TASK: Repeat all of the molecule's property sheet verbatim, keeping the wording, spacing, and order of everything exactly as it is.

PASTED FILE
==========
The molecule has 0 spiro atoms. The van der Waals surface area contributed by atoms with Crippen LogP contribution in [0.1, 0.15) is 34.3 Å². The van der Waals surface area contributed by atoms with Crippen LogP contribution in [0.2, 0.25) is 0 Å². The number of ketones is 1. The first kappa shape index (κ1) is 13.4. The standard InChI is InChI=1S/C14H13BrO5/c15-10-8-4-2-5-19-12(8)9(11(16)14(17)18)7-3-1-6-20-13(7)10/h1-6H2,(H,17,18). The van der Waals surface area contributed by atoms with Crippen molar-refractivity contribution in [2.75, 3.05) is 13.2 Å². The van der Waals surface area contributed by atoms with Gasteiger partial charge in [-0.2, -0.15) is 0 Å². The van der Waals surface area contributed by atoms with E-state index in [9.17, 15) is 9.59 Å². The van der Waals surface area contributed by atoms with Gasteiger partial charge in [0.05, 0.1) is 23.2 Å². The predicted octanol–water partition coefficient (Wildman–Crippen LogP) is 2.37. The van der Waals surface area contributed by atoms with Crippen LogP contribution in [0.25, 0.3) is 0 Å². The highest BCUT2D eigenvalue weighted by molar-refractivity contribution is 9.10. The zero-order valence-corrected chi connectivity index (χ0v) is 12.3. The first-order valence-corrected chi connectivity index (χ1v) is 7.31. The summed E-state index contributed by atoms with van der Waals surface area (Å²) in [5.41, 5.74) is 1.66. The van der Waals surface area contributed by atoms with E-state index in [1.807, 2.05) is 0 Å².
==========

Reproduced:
The molecule has 0 spiro atoms. The van der Waals surface area contributed by atoms with Crippen LogP contribution in [0.1, 0.15) is 34.3 Å². The van der Waals surface area contributed by atoms with Crippen LogP contribution in [0.2, 0.25) is 0 Å². The number of ketones is 1. The first kappa shape index (κ1) is 13.4. The standard InChI is InChI=1S/C14H13BrO5/c15-10-8-4-2-5-19-12(8)9(11(16)14(17)18)7-3-1-6-20-13(7)10/h1-6H2,(H,17,18). The van der Waals surface area contributed by atoms with Crippen molar-refractivity contribution in [2.75, 3.05) is 13.2 Å². The van der Waals surface area contributed by atoms with Gasteiger partial charge in [-0.2, -0.15) is 0 Å². The van der Waals surface area contributed by atoms with E-state index in [9.17, 15) is 9.59 Å². The van der Waals surface area contributed by atoms with Gasteiger partial charge in [0.05, 0.1) is 23.2 Å². The predicted octanol–water partition coefficient (Wildman–Crippen LogP) is 2.37. The van der Waals surface area contributed by atoms with Crippen LogP contribution in [0.25, 0.3) is 0 Å². The highest BCUT2D eigenvalue weighted by molar-refractivity contribution is 9.10. The zero-order valence-corrected chi connectivity index (χ0v) is 12.3. The first-order valence-corrected chi connectivity index (χ1v) is 7.31. The summed E-state index contributed by atoms with van der Waals surface area (Å²) in [5.41, 5.74) is 1.66. The van der Waals surface area contributed by atoms with E-state index in [1.807, 2.05) is 0 Å².